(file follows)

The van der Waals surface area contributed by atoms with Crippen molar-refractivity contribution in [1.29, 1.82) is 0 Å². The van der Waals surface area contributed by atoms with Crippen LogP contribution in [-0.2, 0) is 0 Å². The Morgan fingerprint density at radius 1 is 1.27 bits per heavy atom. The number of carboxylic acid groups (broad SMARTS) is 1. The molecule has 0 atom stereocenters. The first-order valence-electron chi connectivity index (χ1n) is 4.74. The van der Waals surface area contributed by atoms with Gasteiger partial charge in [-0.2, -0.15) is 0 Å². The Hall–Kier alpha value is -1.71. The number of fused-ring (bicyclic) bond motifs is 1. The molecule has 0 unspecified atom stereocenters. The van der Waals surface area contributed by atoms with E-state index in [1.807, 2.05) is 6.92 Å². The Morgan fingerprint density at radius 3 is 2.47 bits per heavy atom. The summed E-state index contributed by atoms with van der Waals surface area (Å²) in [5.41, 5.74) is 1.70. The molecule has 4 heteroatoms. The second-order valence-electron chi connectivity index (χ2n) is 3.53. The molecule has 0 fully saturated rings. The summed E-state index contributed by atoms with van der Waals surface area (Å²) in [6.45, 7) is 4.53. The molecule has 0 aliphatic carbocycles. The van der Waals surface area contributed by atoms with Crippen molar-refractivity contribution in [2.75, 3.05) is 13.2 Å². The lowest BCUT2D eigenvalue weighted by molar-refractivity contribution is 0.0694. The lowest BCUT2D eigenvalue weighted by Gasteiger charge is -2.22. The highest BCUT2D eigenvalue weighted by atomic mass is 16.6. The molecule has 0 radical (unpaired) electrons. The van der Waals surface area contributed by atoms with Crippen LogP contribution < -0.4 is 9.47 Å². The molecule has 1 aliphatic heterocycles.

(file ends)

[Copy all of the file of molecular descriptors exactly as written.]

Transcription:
The van der Waals surface area contributed by atoms with Crippen molar-refractivity contribution in [1.29, 1.82) is 0 Å². The van der Waals surface area contributed by atoms with Crippen LogP contribution in [-0.2, 0) is 0 Å². The Morgan fingerprint density at radius 1 is 1.27 bits per heavy atom. The number of carboxylic acid groups (broad SMARTS) is 1. The molecule has 0 atom stereocenters. The first-order valence-electron chi connectivity index (χ1n) is 4.74. The van der Waals surface area contributed by atoms with Gasteiger partial charge in [-0.2, -0.15) is 0 Å². The Hall–Kier alpha value is -1.71. The number of fused-ring (bicyclic) bond motifs is 1. The molecule has 0 unspecified atom stereocenters. The van der Waals surface area contributed by atoms with E-state index in [1.807, 2.05) is 6.92 Å². The Morgan fingerprint density at radius 3 is 2.47 bits per heavy atom. The summed E-state index contributed by atoms with van der Waals surface area (Å²) in [5.41, 5.74) is 1.70. The molecule has 4 heteroatoms. The second-order valence-electron chi connectivity index (χ2n) is 3.53. The molecule has 0 fully saturated rings. The summed E-state index contributed by atoms with van der Waals surface area (Å²) in [6.45, 7) is 4.53. The molecule has 0 aliphatic carbocycles. The van der Waals surface area contributed by atoms with Crippen molar-refractivity contribution in [2.75, 3.05) is 13.2 Å². The lowest BCUT2D eigenvalue weighted by molar-refractivity contribution is 0.0694. The lowest BCUT2D eigenvalue weighted by Gasteiger charge is -2.22. The highest BCUT2D eigenvalue weighted by atomic mass is 16.6. The molecule has 0 radical (unpaired) electrons. The van der Waals surface area contributed by atoms with Crippen LogP contribution < -0.4 is 9.47 Å². The molecule has 1 aliphatic heterocycles.